“What shall we write about, as there are no traditional events for the next weeks?” Francesca asked.
“Vacations”, I said.
When the row of traditional events is over, Germans make their own events. In January, they plan their vacations. In every office, there are heated discussions who will be on holiday leave at what time of the year. Heated only by German standards, of course. Nobody watching would realise that livelong feuds start over who can take vacations over Fronleichnam or Christi Himmelfahrt this year.
Germans like to make the most out of what they get.
They get five to six weeks of paid holiday leave by their employers, and another 8 to 10 days of national holidays. By taking vacations in weeks with national holidays, one to two extra vacation weeks can be carved out of working time. Thus, the ritual January-office-battles are fought about who gets which week around what national holidays.
If all participants of such a planning session obey to the unwritten rules of holiday taking, chances are that damages to the office climate will only be minor. Those unwritten rules say that
– Parents are allowed up to three weeks vacations during school holidays in summer and can take the Christmas holidays.
– Non-parents have to take their holiday leave outside school holidays in summer, but are allowed Christmas holiday leave if they alternate with another non-parent.
– Parents should leave weeks with national holidays outside school holidays to non-parents, like Pentecoast (Pfingsten), Workers day (1st May) or Reunification day ( 3rd October).
– Never, never take leave both on Christi Himmelfahrt and Fronleichnam. As these National holidays always take place on a Thursday, one can get four days off work in a row for just one day of holiday leave. If you don´t alternate leave taking on these days, you are in deep trouble. Nobody will complain openly, but you are marked as “unkollegial” forever.
– The acceptable span of time you can take for holidays is 3 weeks maximum, though two weeks are better. You are allowed four weeks when you go on an adventure trip to faraway places, like riding the Transsibirian train.
Add to this set of unwritten rules a set of outward restrictions like day-care center holidays, changing rates at the holiday ressorts, fixed dates at work and – worst of all – a significant other whose vacations rhythm at work isn´t synchronized with your rythm yet, and you will understand why I feel a wave of panic rise in writing about vacations. And I haven´t talked about “Resturlaub” yet.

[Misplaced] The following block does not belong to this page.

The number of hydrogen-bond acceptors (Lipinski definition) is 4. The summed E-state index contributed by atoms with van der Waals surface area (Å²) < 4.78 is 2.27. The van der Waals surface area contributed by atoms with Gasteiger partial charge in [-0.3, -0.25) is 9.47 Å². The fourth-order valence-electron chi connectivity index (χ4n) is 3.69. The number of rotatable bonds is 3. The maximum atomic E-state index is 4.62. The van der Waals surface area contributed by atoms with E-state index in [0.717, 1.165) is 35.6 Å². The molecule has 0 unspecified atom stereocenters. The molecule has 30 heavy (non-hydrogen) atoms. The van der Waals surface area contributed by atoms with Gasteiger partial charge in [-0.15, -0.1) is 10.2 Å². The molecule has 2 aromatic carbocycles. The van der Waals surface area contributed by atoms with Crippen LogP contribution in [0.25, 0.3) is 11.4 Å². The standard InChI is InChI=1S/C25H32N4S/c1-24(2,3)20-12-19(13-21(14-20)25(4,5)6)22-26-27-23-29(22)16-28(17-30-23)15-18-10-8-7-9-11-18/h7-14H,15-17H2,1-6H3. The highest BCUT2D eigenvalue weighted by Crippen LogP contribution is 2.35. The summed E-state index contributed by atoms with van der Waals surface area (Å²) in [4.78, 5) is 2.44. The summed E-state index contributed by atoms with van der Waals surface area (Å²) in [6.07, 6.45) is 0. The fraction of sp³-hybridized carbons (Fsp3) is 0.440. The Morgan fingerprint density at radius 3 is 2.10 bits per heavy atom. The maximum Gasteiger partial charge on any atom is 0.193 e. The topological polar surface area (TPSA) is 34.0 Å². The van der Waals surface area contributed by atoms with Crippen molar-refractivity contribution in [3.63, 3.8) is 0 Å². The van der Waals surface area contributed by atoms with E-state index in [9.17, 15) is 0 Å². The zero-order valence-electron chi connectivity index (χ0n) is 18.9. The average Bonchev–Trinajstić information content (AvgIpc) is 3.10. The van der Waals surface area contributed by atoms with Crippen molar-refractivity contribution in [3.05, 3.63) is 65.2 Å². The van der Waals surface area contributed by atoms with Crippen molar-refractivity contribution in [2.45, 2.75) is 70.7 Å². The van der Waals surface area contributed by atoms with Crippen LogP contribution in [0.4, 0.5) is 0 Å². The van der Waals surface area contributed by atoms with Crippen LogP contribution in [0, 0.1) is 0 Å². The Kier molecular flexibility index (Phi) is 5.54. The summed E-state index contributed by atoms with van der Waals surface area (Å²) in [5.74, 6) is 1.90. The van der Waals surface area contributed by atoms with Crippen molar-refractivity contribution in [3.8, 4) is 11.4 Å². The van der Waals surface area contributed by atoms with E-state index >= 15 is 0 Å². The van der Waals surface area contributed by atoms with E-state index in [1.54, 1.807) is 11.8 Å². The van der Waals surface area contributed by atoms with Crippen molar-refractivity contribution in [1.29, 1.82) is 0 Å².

Resturlaub is what you get when you leave part of your vacation planning to chance. This always happens to me and never to my sister. I work in media, she as a civil servant. She plans the whole year, I only the first half. Then, in the second half, I never seem to have time for a holiday leave. Thanks to Resturlaub, I can take part of my Urlaub the next year.
When I counted last week, I still had 2 weeks Resturlaub, adding to my 5 weeks this year. What shall I do? I have no time to take holidays.
“Deine Sorgen möchte ich haben-I would like to have your problems”-we say in Germany when we think that somebodies problems are mere trifles compared to all the serious problems of the world.
I like my sorrows and want to keep them. A few more weeks into the year and I´ll allow myself to look forward to the pleasures of vacations. Then I will tell you about sandcastles at the Baltic see, liver paté in France and organic sausages in London.
I intended to do it already this time. Everything was set in my head, but when I put pen to paper, or rather fingers to keys, this eulogy on vacation planning came out.
At least, I live up to my name. As a true German, I put work first, and pleasure later.
So, the tale of vacation´s pleasures will be another story.